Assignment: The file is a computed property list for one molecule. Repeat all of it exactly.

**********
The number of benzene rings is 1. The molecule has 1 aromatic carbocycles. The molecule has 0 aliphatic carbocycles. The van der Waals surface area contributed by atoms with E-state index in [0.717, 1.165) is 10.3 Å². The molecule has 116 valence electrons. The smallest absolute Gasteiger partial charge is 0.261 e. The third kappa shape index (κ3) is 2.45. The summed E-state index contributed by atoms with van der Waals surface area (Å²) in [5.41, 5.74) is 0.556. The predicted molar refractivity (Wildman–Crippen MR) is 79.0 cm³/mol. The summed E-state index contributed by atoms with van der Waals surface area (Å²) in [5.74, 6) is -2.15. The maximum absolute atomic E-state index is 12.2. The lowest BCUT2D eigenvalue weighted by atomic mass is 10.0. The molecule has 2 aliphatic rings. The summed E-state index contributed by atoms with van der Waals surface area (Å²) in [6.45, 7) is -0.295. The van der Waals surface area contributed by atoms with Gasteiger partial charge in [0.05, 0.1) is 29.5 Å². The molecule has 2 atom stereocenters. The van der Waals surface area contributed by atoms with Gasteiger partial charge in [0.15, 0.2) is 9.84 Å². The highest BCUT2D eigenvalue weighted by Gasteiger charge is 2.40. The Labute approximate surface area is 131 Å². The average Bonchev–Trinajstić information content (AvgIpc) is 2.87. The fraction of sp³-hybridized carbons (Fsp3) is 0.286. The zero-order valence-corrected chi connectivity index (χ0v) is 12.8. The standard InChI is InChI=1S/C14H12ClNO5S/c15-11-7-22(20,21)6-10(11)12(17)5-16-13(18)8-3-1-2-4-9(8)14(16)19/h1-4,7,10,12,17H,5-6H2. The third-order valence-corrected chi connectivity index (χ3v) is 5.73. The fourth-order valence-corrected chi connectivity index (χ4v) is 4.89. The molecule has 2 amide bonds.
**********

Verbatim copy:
The number of benzene rings is 1. The molecule has 1 aromatic carbocycles. The molecule has 0 aliphatic carbocycles. The van der Waals surface area contributed by atoms with E-state index in [0.717, 1.165) is 10.3 Å². The molecule has 116 valence electrons. The smallest absolute Gasteiger partial charge is 0.261 e. The third kappa shape index (κ3) is 2.45. The summed E-state index contributed by atoms with van der Waals surface area (Å²) in [5.41, 5.74) is 0.556. The predicted molar refractivity (Wildman–Crippen MR) is 79.0 cm³/mol. The summed E-state index contributed by atoms with van der Waals surface area (Å²) in [5.74, 6) is -2.15. The maximum absolute atomic E-state index is 12.2. The lowest BCUT2D eigenvalue weighted by atomic mass is 10.0. The molecule has 2 aliphatic rings. The summed E-state index contributed by atoms with van der Waals surface area (Å²) in [6.45, 7) is -0.295. The van der Waals surface area contributed by atoms with Gasteiger partial charge in [0.05, 0.1) is 29.5 Å². The molecule has 2 atom stereocenters. The van der Waals surface area contributed by atoms with Gasteiger partial charge in [0.15, 0.2) is 9.84 Å². The highest BCUT2D eigenvalue weighted by Gasteiger charge is 2.40. The Labute approximate surface area is 131 Å². The average Bonchev–Trinajstić information content (AvgIpc) is 2.87. The fraction of sp³-hybridized carbons (Fsp3) is 0.286. The zero-order valence-corrected chi connectivity index (χ0v) is 12.8. The standard InChI is InChI=1S/C14H12ClNO5S/c15-11-7-22(20,21)6-10(11)12(17)5-16-13(18)8-3-1-2-4-9(8)14(16)19/h1-4,7,10,12,17H,5-6H2. The third-order valence-corrected chi connectivity index (χ3v) is 5.73. The fourth-order valence-corrected chi connectivity index (χ4v) is 4.89. The molecule has 2 amide bonds.